Xinyi "Amy" Zhang is a PhD candidate in Mason's Cultural Studies program, researching power dynamics among institutions in the fine art world, particularly how legitimacy is constructed and maintained by art institutions in the non-West. During her time at Mason, she has taught courses in a number of academic units, including the School of Integrative Studies, the Honors College, and the Cultural Studies program. During the academic year 2021-22, she is a term instructor at Mason Korea.
Please tell us about your work at Mason Korea.
This year marks the first run of this CHSS initiative, where a PhD student from the Fairfax Campus will teach courses at the Mason Korea Campus for a year. I am very honored to be selected for the first run of the program. As an advanced PhD student, this opportunity couldn't come at a better moment in my graduate career.
At Mason Korea, I have the opportunity to teach a new course that I have been eager to lead and adapt a course I have enjoyed teaching for several years. This semester, I am teaching ARTH 101: Introduction to the Visual Arts, which is partly formal analysis training, partly survey art history, and partly insistent probing of the notion of art and what art does in a society (and for whom). My other course is INTS 362: Social Justice and Human Rights, developed by Associate Professor Cher Chen at Mason Fairfax. I approach this course with a perspective informed by my research on museums in the non-West, seeing parallels in how concepts, professional norms, and institutions that developed from Western European intellectual traditions are adopted or spread elsewhere and sometimes with notable adaptation and contestation. Much vital contemporary work in human rights scholarship mirrors discussions about the "globalization of art." Many students in this course have also posed searching questions about human rights institutions, and they have compelled me to adapt our course to focus more deeply on the structure of power and mechanisms of accountability for these institutions who (much like museums!) operate with widespread assumption of their constant beneficence.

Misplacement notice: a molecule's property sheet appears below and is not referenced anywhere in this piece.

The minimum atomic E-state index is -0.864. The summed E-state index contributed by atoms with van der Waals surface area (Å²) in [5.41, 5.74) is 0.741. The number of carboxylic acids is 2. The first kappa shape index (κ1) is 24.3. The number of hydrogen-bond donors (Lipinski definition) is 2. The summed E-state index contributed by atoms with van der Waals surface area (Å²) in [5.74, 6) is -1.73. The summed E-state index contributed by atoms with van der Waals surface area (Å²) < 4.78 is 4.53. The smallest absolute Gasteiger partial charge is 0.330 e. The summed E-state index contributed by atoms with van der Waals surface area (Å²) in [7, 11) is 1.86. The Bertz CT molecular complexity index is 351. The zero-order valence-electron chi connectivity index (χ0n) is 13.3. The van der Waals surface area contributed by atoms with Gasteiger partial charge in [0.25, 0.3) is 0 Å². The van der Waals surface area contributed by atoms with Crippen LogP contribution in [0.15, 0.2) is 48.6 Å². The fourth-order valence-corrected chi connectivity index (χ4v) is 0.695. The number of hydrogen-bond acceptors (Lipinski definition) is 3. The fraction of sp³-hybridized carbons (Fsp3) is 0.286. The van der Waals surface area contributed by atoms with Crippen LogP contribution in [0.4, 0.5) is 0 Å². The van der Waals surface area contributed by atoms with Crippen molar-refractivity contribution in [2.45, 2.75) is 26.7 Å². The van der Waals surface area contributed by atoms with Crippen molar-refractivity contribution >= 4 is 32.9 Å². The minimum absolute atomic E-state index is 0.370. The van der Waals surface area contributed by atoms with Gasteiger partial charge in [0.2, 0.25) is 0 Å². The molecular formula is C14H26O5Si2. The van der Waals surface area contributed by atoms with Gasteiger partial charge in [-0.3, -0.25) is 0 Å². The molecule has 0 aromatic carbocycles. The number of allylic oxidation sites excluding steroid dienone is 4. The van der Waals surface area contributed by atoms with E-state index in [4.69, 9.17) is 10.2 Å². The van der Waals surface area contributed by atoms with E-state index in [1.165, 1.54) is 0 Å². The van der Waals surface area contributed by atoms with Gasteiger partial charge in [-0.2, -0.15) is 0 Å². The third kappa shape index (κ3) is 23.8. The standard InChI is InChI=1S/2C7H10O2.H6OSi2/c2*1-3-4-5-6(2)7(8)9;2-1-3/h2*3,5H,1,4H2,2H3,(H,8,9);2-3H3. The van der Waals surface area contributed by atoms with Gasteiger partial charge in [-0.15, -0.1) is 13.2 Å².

Aside from teaching, Mason Korea offers much needed resources to support my own work. It was fortuitous to join the program at this point in my graduate career when I can focus on completing revisions to my dissertation and publishing work, as well as writing for non-scholarly publications.
What drew you to the Mason Korea Campus?
In the courses I taught at Mason Fairfax, I met students who had started their studies at the Mason Korea Campus, in addition to many students from around the world. The mix never ceases to amaze me! The diverse backgrounds of our student body encourage instructors to be creative and flexible. I do not claim to navigate things perfectly on the first try. But attempting to engage students with many different personal and educational backgrounds has inspired a great deal of reflexive thinking about things like course content, instructional delivery, classroom norms, course expectations, and institutional hierarchy in sometimes challenging ways. As a result, I know that I am not the instructor I was five years ago. In this respect, coming to Mason Korea seemed like it would be a familiar dance, knowing that much, but not all, of the student body come from educational contexts that differ from the U.S. public education system in significant ways. A great community of instructors here work so hard to engineer effective instruction for our unique student body, and I have found much inspiration in their experiences. I have been interested in academic careers outside of the U.S., so working at Mason Korea presents a perfect trial experience for this professional prospect.
Why Cultural Studies at Mason?
The first thing was learning about the depth of students' work in the Cultural Studies program. We have very inquisitive students and a very admirable bunch of alumni! They produce exciting scholarship on a range of subjects and work around the world. As a prospective student, meeting the program's current students (now alumni) simultaneously inspired and intimidated me.
I also knew that the Cultural Studies PhD program encourages students to work with mentors and committee members in other fields, which was crucial for me as my research uses social sciences methods on objects (the fine arts) that are more commonly engaged with by scholars in the humanities. Informed interdisciplinarity is a real strength of the Cultural Studies program. Having faculty who jointly serve in other programs or appreciate the Cultural Studies perspective has been important for me and many of our students. The strengths of the Cultural Studies program and other CHSS disciplines at Mason made me confident in deciding to pursue doctoral work at Mason.
September 20, 2021